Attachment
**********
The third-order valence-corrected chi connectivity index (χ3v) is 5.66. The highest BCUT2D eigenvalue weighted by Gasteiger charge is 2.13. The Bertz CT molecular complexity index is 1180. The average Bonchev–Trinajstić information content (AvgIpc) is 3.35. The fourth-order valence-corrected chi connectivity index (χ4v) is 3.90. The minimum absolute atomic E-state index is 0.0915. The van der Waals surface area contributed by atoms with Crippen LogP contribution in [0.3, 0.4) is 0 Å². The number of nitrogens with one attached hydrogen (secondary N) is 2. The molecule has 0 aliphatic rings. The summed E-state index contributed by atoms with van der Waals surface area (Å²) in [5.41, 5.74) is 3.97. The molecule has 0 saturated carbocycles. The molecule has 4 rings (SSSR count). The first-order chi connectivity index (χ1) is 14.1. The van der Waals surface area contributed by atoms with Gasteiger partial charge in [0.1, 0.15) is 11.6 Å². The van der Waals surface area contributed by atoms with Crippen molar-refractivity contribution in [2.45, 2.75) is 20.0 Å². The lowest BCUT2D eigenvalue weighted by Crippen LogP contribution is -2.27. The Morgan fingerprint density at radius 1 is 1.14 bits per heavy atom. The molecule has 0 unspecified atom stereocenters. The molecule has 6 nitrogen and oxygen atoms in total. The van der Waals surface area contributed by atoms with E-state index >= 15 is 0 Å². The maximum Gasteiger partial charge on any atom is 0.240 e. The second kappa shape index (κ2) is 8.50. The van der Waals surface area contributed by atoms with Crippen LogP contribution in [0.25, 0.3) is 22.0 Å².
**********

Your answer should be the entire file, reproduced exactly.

The third-order valence-corrected chi connectivity index (χ3v) is 5.66. The highest BCUT2D eigenvalue weighted by Gasteiger charge is 2.13. The Bertz CT molecular complexity index is 1180. The average Bonchev–Trinajstić information content (AvgIpc) is 3.35. The fourth-order valence-corrected chi connectivity index (χ4v) is 3.90. The minimum absolute atomic E-state index is 0.0915. The van der Waals surface area contributed by atoms with Crippen LogP contribution in [0.3, 0.4) is 0 Å². The number of nitrogens with one attached hydrogen (secondary N) is 2. The molecule has 0 aliphatic rings. The summed E-state index contributed by atoms with van der Waals surface area (Å²) in [5.41, 5.74) is 3.97. The molecule has 0 saturated carbocycles. The molecule has 4 rings (SSSR count). The first-order chi connectivity index (χ1) is 14.1. The van der Waals surface area contributed by atoms with Gasteiger partial charge in [0.1, 0.15) is 11.6 Å². The van der Waals surface area contributed by atoms with Crippen molar-refractivity contribution in [2.45, 2.75) is 20.0 Å². The lowest BCUT2D eigenvalue weighted by Crippen LogP contribution is -2.27. The Morgan fingerprint density at radius 1 is 1.14 bits per heavy atom. The molecule has 0 unspecified atom stereocenters. The molecule has 6 nitrogen and oxygen atoms in total. The van der Waals surface area contributed by atoms with E-state index >= 15 is 0 Å². The maximum Gasteiger partial charge on any atom is 0.240 e. The second kappa shape index (κ2) is 8.50. The van der Waals surface area contributed by atoms with Crippen LogP contribution in [0.25, 0.3) is 22.0 Å².